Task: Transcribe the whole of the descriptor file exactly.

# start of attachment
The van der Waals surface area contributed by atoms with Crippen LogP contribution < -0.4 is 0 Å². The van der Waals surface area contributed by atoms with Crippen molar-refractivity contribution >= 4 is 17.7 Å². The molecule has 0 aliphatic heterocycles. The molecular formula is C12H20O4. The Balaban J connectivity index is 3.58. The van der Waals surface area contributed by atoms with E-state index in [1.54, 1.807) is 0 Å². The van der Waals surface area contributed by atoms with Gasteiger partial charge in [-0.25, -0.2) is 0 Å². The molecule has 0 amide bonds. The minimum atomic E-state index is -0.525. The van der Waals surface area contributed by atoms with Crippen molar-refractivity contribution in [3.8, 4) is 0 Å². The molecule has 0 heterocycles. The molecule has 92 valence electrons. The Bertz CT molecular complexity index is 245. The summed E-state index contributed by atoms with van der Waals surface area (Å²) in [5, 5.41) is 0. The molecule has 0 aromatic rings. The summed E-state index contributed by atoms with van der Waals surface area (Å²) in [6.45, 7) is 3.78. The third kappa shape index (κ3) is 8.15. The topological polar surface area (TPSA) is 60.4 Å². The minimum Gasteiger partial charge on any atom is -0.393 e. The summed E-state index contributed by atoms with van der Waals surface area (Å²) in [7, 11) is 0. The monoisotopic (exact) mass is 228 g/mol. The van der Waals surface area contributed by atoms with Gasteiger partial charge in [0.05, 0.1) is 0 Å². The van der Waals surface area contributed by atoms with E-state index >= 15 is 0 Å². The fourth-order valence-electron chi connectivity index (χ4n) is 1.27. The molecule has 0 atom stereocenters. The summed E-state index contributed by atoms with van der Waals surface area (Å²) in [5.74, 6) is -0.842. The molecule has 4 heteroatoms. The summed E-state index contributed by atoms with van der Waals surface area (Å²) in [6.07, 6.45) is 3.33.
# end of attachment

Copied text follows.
The van der Waals surface area contributed by atoms with Crippen LogP contribution < -0.4 is 0 Å². The van der Waals surface area contributed by atoms with Crippen molar-refractivity contribution >= 4 is 17.7 Å². The molecule has 0 aliphatic heterocycles. The molecular formula is C12H20O4. The Balaban J connectivity index is 3.58. The van der Waals surface area contributed by atoms with E-state index in [1.54, 1.807) is 0 Å². The van der Waals surface area contributed by atoms with Gasteiger partial charge in [-0.25, -0.2) is 0 Å². The molecule has 0 amide bonds. The minimum atomic E-state index is -0.525. The van der Waals surface area contributed by atoms with Crippen molar-refractivity contribution in [3.8, 4) is 0 Å². The molecule has 0 heterocycles. The molecule has 92 valence electrons. The Bertz CT molecular complexity index is 245. The summed E-state index contributed by atoms with van der Waals surface area (Å²) in [5, 5.41) is 0. The molecule has 0 aromatic rings. The summed E-state index contributed by atoms with van der Waals surface area (Å²) in [6.45, 7) is 3.78. The third kappa shape index (κ3) is 8.15. The topological polar surface area (TPSA) is 60.4 Å². The minimum Gasteiger partial charge on any atom is -0.393 e. The summed E-state index contributed by atoms with van der Waals surface area (Å²) in [7, 11) is 0. The monoisotopic (exact) mass is 228 g/mol. The van der Waals surface area contributed by atoms with Gasteiger partial charge in [0.05, 0.1) is 0 Å². The van der Waals surface area contributed by atoms with E-state index >= 15 is 0 Å². The fourth-order valence-electron chi connectivity index (χ4n) is 1.27. The molecule has 0 atom stereocenters. The summed E-state index contributed by atoms with van der Waals surface area (Å²) in [5.74, 6) is -0.842. The molecule has 4 heteroatoms. The summed E-state index contributed by atoms with van der Waals surface area (Å²) in [6.07, 6.45) is 3.33.